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Civic and Memorial Lettering – c1946

28/05/2011

Percy J Delf Smith is not a name I am familiar with. But the other day at my favourite second-hand bookshop (which has been resurrected in a new place, having had to vacate its last premises) I came across his Civic and Memorial Lettering, published in 1946. It’s a gem – pure gold.

Dear Percy ran a workshop called Dorno, though where it was I do not know. (At the end of his author’s note, he has Hampstead, 1945, as his address – but whether that’s where the studio was I’ve yet to research.) [Thanks to Bill Grant for letting me know about the Percy Smith Foundation – which you can find at this link.]

The sub-title to the book’s cover is subtle – for this is a handbook that might be of interest to professionals and students…’and some others’. Who those ‘others’ might be I can’t hazard a guess.

The book is a sort of plea to those who are about to rebuild Britain after the six years of war – in the conclusion he writes: “There seems no reason why, in the future, all our country towns, large and small, should not support a lettering workshop, in touch with local authorities and with the nearest schools of design and art, supplying local needs in carving and painting, giving an interesting life to its workers and making a worthwhile contribution to local amenities.”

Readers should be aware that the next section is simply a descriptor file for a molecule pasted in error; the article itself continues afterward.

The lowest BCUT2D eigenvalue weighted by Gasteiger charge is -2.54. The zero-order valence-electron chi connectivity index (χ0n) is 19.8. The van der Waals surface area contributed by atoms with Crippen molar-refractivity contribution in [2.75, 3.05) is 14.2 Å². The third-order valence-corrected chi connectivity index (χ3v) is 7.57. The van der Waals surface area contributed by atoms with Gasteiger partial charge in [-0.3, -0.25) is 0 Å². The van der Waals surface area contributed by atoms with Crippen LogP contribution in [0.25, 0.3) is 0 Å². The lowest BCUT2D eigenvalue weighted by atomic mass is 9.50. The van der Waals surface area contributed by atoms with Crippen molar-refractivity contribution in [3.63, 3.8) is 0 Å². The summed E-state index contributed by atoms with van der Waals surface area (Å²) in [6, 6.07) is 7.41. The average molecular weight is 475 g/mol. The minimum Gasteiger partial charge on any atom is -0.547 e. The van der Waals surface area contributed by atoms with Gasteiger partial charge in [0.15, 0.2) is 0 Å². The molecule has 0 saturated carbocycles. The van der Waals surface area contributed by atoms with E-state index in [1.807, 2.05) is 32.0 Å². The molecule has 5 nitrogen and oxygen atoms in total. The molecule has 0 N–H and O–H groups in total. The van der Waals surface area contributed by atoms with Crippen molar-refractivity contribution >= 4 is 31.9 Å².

Pity that never happened. Below, some of his brush work.

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2 Comments leave one →
  1. 29/05/2011 12:07 am

    Very nice example of brushwork. I did not at first remember hearing of Mr Smith but managed to find another copy of the book at http://www.antiqbook.com/boox/nort/547c6109.shtml
    I had heard, however, of the dorno workshop Read more at
    http://percysmith.com/5601.html
    His links with Johnston and the Society of Calligraphers would explain his plea for all councils to have their own lettering depts.

  2. 20/10/2013 5:52 pm

    London Transport’s iconic Johnston typeface had a serif variant-originally for use at LT’s headquarters in Broadway, but also adopted for signage in historic precincts. That variant was designed by Percy and known as Johnston Delf-Smith.

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